Lisa Barry: You mentioned the pandemic, which is still ongoing, and we have learned a lot about humanity and our health and lots of different areas from that. But I also think it pointed out the disproportionality between people who got the virus or didn't get the virus or had opportunities to avoid the virus. And I'm wondering if that's a same perspective you can apply to the environment as well.
Michael Garfield: I'm really glad that you brought that up. We did learn through the pandemic that the virus affects people of color and people in low income communities far worse than it affects people in affluent communities that the communities with compromised, with poor air quality and people already suffering the impacts of air pollution, poor water, poor water systems, they suffer worse from the virus. That's so true of environmental problems. And, interestingly, some of the early research on the connection between environmental problems and disproportionate burden on people of color was done right here in Washtenaw County. Research at the University of Michigan, done by Bunyan Bryant and Paul Mohai, was some of the first to document how toxic waste sites around Michigan and around the country disproportionately burdened communities of color. And we know today through so many examples of pollution and burden that environmental problems affect people of color and low income communities first and worst. You see that in the levels of air pollution in Detroit, you see that in the Flint water crisis, you see that in the way toxic pollution is exported to Asia and Africa and to the global south. You see how the climate the climate crisis affects the global south far more than it's affecting the United States and Europe. And you can see it within the United States how the floods and climate disasters that we're experiencing in this country are affecting African-American communities, other communities of color throughout the United States and right here in Michigan. Yes, it's true. Environmental problems are also a problem, an issue of justice. And we've got to keep that in mind as we're trying to find solutions.
Lisa Barry: Something that doesn't get discussed a lot, would you say?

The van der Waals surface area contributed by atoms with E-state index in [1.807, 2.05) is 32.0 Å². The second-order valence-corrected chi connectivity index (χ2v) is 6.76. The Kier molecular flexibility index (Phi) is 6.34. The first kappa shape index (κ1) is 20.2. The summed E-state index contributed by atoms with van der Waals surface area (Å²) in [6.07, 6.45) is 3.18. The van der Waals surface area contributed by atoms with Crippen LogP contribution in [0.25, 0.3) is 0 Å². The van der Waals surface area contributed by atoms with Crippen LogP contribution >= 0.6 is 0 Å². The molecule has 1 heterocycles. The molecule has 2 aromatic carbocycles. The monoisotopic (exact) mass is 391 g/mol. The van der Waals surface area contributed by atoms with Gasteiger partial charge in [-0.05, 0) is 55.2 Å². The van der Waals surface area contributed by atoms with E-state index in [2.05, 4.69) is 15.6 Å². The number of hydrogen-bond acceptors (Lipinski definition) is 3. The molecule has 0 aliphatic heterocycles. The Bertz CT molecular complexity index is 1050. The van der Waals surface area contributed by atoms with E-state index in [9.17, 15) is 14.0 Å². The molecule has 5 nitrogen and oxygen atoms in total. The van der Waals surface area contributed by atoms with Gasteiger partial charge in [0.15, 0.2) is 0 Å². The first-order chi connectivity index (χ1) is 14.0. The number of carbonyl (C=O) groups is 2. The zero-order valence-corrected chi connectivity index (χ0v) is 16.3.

Michael Garfield: It doesn't get discussed enough, and it doesn't get discussed enough in policy circles where we're developing solutions, but I think that's changing. And I hope it changes for the better. There is all sorts of research that has happened in that particular space, which is helping develop policy solutions that address environmental justice problems in Michigan and around the United States. The state of Michigan has established a climate justice brain trust to advise the administration's climate plans. The Biden administration has created climate justice initiatives within the Department of Energy and within the White House, which are trying to elevate these issues in important ways. And there are activists around the United States and around the world that are also making efforts, taking pains to address environmental injustice and climate injustice in effective ways.
Lisa Barry: I hesitate to go from such a serious, important subject to a little something a little more lighthearted. Happy fifty-first anniversary to the Ecology Center in Ann Arbor, 51st. You're celebrating this year?
Michael Garfield: Well, we tried to celebrate last year, but you know, once the pandemic got started, we thought there are more important things to focus on. But we're taking a moment. We're taking a moment this year to reflect and observe our anniversary and to think about all the accomplishments of our organization and of the modern environmental movement over the years, and also to get ready for the work ahead. So yes, we're celebrating. We're celebrating this year, the 51st anniversary of the Ecology Center and of the modern environmental movement.
Lisa Barry: And because of the continuing pandemic, you're doing it online, but people can log in and participate?
Michael Garfield: Yes, they can. There's information at Eco Center Dot O-R-G, and our event is on Thursday, October 28th at Six O'Clock.
Lisa Barry: Michael Garfield, executive director of the Ecology Center in Ann Arbor. Happy anniversary, and thanks so much for sharing your perspective with us here in 89-1 WEMU.
Michael Garfield: Thank you so much, Lisa, for taking the time to talk with me.